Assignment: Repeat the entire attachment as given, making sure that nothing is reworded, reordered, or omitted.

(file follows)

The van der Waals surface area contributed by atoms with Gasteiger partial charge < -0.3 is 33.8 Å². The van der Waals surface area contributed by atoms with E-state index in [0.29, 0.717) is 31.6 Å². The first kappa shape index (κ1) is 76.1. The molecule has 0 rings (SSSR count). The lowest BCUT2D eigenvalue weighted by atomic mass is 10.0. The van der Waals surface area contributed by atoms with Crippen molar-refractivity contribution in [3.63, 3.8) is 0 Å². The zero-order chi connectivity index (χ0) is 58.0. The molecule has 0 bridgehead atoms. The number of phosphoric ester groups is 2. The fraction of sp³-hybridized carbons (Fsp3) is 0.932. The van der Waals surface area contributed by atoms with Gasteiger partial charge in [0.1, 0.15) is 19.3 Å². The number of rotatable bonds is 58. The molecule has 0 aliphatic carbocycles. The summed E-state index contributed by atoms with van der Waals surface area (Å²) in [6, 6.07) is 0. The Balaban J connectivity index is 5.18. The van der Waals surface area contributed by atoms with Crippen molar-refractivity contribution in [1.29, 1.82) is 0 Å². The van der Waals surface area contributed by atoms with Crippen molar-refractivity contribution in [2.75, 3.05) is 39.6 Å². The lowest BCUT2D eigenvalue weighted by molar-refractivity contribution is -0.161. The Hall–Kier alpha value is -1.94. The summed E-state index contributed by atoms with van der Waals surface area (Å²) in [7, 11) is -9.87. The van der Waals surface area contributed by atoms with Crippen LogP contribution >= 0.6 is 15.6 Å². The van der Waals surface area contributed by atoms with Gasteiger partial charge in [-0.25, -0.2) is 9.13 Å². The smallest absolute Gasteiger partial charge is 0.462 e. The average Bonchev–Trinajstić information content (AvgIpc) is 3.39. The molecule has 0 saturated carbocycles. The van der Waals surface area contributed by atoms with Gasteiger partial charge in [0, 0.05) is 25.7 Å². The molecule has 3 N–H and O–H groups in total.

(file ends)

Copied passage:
The van der Waals surface area contributed by atoms with Gasteiger partial charge < -0.3 is 33.8 Å². The van der Waals surface area contributed by atoms with E-state index in [0.29, 0.717) is 31.6 Å². The first kappa shape index (κ1) is 76.1. The molecule has 0 rings (SSSR count). The lowest BCUT2D eigenvalue weighted by atomic mass is 10.0. The van der Waals surface area contributed by atoms with Crippen molar-refractivity contribution in [3.63, 3.8) is 0 Å². The zero-order chi connectivity index (χ0) is 58.0. The molecule has 0 bridgehead atoms. The number of phosphoric ester groups is 2. The fraction of sp³-hybridized carbons (Fsp3) is 0.932. The van der Waals surface area contributed by atoms with Gasteiger partial charge in [0.1, 0.15) is 19.3 Å². The number of rotatable bonds is 58. The molecule has 0 aliphatic carbocycles. The summed E-state index contributed by atoms with van der Waals surface area (Å²) in [6, 6.07) is 0. The Balaban J connectivity index is 5.18. The van der Waals surface area contributed by atoms with Crippen molar-refractivity contribution in [1.29, 1.82) is 0 Å². The van der Waals surface area contributed by atoms with Crippen molar-refractivity contribution in [2.75, 3.05) is 39.6 Å². The lowest BCUT2D eigenvalue weighted by molar-refractivity contribution is -0.161. The Hall–Kier alpha value is -1.94. The summed E-state index contributed by atoms with van der Waals surface area (Å²) in [7, 11) is -9.87. The van der Waals surface area contributed by atoms with Crippen LogP contribution >= 0.6 is 15.6 Å². The van der Waals surface area contributed by atoms with Gasteiger partial charge in [-0.25, -0.2) is 9.13 Å². The smallest absolute Gasteiger partial charge is 0.462 e. The average Bonchev–Trinajstić information content (AvgIpc) is 3.39. The molecule has 0 saturated carbocycles. The van der Waals surface area contributed by atoms with Gasteiger partial charge in [0, 0.05) is 25.7 Å². The molecule has 3 N–H and O–H groups in total.